Will we ever be able to play non-human characters?

Straight up D&D style dwarves and lizard people? Probably very unlikely.

But down the road, I'd like to address things like people with a bit of Elfin blood in their veins, families who dabbled in arts better left unknown and that sort of thing.

Will you include [insert x here]?

Maybe.

Is this all based on [insert x here] ?

There's an inspiration list included in the book, so you can just read that, but if I had to pin it down to only a couple things, I'd say a mix of Middle Earth and the Black Company novel, while listening to the discographies of the bands Summoner, Isole and Falconer.

Mechanically, it's obviously based on the Five Parsecs system.
Combat is heavily influenced by the Swedish Eon role playing game.

I'd like to give credit to some awesome fantasy miniatures games here, but the truth is, I don't play a lot of fantasy miniatures games outside of the GW LOTR rules.
The goal was to bring an RPG campaign "feel" to a miniatures setting.

Saturday, 16 June 2018

Five Leagues - the campaign turn

So Five Leagues is out.

Did you grab it yet?

http://www.wargamevault.com/product/244516/Five-Leagues-from-the-Borderlands?src=newest&filters=40102_40202_40201_44510

But hey, if you didn't, why don't I walk you through what a typical campaign turn might look like?

Similar to Five Parsecs we have some time to take player actions. Rather than commit every character, you simply take 2 each turn regardless of how beaten up the party is.

In town
For this turn, we'll send one of our characters out to forage for some healing herbs, while someone else is gambling at the inn to get us some money.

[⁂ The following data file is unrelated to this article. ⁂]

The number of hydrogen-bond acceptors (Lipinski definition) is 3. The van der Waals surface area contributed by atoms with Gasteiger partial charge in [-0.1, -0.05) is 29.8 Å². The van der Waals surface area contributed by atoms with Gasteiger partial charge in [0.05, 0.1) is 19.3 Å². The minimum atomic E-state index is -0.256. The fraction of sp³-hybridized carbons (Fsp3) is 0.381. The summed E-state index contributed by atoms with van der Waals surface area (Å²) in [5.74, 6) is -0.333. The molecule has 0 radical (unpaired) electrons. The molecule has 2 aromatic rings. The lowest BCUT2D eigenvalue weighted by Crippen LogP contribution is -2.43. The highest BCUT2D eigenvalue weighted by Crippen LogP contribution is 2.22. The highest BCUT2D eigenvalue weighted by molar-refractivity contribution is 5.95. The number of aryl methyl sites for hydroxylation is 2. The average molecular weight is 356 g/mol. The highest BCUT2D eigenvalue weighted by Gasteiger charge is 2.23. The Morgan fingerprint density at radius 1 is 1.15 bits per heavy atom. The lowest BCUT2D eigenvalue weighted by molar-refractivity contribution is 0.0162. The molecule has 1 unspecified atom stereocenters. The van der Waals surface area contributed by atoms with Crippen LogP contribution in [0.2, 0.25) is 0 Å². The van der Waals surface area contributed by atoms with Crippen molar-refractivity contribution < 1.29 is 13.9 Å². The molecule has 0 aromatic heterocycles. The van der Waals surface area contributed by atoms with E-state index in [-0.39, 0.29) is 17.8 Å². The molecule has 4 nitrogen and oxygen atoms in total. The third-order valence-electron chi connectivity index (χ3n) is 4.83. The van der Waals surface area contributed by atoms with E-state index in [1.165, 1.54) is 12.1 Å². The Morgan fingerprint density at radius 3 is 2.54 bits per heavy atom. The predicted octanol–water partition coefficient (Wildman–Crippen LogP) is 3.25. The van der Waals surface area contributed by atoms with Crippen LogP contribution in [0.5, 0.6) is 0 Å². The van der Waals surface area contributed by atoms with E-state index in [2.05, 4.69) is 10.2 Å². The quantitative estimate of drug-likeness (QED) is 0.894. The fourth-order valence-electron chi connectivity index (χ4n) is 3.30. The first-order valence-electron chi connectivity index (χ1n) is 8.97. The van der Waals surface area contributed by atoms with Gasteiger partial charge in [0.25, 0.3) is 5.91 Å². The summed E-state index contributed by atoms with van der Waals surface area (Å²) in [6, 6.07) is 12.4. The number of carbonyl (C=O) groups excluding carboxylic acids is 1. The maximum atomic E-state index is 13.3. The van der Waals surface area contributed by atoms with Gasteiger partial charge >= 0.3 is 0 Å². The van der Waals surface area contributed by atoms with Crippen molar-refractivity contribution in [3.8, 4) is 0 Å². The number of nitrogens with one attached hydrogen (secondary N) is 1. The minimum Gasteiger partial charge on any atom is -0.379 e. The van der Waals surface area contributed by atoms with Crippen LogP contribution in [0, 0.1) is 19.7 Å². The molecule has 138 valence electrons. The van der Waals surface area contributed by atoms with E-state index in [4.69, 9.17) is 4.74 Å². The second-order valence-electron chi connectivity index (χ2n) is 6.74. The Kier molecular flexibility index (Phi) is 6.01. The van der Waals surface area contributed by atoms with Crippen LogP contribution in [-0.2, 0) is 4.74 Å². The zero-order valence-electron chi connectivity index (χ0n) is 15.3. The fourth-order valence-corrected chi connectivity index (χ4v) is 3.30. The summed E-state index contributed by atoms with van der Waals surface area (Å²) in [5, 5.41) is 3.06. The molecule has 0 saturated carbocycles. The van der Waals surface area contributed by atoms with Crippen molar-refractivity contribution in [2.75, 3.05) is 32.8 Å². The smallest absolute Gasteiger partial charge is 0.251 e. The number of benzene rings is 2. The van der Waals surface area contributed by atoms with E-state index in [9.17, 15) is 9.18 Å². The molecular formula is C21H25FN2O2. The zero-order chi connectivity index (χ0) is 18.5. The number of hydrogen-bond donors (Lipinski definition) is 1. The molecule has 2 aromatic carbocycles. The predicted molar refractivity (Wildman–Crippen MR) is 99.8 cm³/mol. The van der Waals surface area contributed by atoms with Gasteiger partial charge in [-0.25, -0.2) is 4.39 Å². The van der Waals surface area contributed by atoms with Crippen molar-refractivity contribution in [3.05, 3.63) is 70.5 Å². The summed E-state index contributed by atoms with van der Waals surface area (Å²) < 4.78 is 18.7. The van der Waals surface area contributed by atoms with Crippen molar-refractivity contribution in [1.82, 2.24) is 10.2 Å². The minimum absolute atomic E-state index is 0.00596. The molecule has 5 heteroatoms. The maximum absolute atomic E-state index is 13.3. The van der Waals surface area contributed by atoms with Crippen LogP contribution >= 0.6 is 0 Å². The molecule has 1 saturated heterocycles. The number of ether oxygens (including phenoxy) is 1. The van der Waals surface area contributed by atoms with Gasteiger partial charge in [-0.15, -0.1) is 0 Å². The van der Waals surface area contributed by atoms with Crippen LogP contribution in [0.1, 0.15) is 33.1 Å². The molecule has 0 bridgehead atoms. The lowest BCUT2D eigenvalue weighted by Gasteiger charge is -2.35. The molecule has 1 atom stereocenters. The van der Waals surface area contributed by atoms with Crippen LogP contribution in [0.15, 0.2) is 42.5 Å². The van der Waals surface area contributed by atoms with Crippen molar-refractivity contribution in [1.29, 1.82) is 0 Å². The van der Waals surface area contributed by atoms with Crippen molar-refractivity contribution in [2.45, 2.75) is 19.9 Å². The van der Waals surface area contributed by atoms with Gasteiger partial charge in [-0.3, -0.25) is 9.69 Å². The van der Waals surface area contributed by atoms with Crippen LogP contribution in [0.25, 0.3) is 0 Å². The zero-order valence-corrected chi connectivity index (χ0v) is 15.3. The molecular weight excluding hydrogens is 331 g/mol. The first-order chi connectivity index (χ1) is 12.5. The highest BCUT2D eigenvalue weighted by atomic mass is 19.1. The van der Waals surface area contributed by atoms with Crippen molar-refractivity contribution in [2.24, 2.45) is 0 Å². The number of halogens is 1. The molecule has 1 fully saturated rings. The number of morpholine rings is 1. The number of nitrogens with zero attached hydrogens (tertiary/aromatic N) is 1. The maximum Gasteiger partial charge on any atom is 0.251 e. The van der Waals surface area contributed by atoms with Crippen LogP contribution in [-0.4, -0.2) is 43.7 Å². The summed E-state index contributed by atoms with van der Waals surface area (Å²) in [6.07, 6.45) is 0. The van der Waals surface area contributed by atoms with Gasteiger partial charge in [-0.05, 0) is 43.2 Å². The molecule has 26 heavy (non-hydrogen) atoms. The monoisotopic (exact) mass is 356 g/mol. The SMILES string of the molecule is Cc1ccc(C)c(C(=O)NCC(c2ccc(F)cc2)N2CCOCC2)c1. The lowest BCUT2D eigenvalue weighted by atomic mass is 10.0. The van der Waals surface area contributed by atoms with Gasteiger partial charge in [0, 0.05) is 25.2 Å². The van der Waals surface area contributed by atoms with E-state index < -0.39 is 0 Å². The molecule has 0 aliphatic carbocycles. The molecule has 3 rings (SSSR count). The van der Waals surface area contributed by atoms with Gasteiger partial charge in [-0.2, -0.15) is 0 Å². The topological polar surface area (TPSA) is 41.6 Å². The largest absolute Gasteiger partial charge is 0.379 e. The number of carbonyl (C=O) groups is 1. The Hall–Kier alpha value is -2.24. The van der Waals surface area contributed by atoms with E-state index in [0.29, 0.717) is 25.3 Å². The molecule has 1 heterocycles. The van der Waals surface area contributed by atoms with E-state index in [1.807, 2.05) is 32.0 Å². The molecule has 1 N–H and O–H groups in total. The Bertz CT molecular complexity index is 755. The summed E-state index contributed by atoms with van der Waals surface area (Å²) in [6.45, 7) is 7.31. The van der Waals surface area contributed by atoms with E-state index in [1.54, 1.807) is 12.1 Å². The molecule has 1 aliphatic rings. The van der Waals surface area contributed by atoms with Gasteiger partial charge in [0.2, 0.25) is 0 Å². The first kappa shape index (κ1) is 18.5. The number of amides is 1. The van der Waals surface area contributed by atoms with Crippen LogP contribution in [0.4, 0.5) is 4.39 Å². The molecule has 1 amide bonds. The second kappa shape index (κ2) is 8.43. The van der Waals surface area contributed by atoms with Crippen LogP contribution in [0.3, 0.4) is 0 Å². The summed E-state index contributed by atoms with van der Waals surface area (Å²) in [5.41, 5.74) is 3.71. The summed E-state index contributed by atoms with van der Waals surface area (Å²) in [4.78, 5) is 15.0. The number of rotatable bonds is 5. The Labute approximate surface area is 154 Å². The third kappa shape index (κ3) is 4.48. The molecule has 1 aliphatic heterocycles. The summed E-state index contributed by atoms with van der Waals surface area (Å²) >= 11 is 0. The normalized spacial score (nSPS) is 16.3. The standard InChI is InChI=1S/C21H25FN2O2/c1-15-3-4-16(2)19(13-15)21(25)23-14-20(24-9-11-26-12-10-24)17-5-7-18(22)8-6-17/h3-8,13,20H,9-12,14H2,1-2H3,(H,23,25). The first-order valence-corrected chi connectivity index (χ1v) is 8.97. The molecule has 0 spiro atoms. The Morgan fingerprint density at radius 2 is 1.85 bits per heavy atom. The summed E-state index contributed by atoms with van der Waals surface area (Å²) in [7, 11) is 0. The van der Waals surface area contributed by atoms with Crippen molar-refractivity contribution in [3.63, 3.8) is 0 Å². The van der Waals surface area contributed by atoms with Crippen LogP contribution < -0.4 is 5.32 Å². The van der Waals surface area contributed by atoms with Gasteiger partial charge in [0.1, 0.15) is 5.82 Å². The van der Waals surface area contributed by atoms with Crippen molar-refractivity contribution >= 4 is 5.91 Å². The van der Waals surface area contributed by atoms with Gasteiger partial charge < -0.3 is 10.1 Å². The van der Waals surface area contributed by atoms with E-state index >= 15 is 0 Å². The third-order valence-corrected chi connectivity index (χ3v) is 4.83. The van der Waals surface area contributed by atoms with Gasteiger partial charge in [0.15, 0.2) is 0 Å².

For foraging, I roll 3D6 with every 6 giving me a dose of herbs.
Since one of my characters happens to have FORAGING skill, I can roll two more dice.

I get two 6's, so I pocket a dose of healing herbs and a dose of protective herbs.

The gambler rolls a 1, earning a single Gold Coin. Woo.

We can also do any buying and selling of gear at this stage.
I do roll well enough to get a rare trade item offered for sale: A set of Fine quality full armor.

With our business done, we set out on the road.

Travel
You can travel to another village in the region, to a new region (basically starting a new campaign) or go adventuring.

We'll do the latter and we roll a 82, giving us both a Character and a Combat encounter.
Busy day!

The character encounter
The dice tells us we've encountered a Scholar. Maybe a local scribe on his way somewhere.

We stop and have a chat. They react "Friendly".
This is handy, if we meet another Scholar later, we can say it's our old friend and we'll roll for some sort of favor or advantage.

There's also a chance that a road encounter could lead to an ambush or they might be spying on us, so we got lucky.

The battle encounter
The area we're in has Border Tension of 2, Outlaws 1 and Dark Secrets 1.
I roll for each, adding the Threat levels and we'll be rolling on the Border Tension encounter table.
Higher chance of military types that way.

I also end up having to increase Border Tension by 1. Its getting grim out there.

The actual encounter is with a band of 9 Brigands, led by a brutal Killer and we encounter them while traveling.
Looks like we're in for a stiff battle!

The aftermath

Three of my characters went out of action during the battle, so I'll have to roll to see what shape they are in now.
One suffers a Moderate injury and will have to rest for 2 campaign turns.
One is dead and will be resting for a very long time.
The third took a Light wound but will need 3 turns of rest.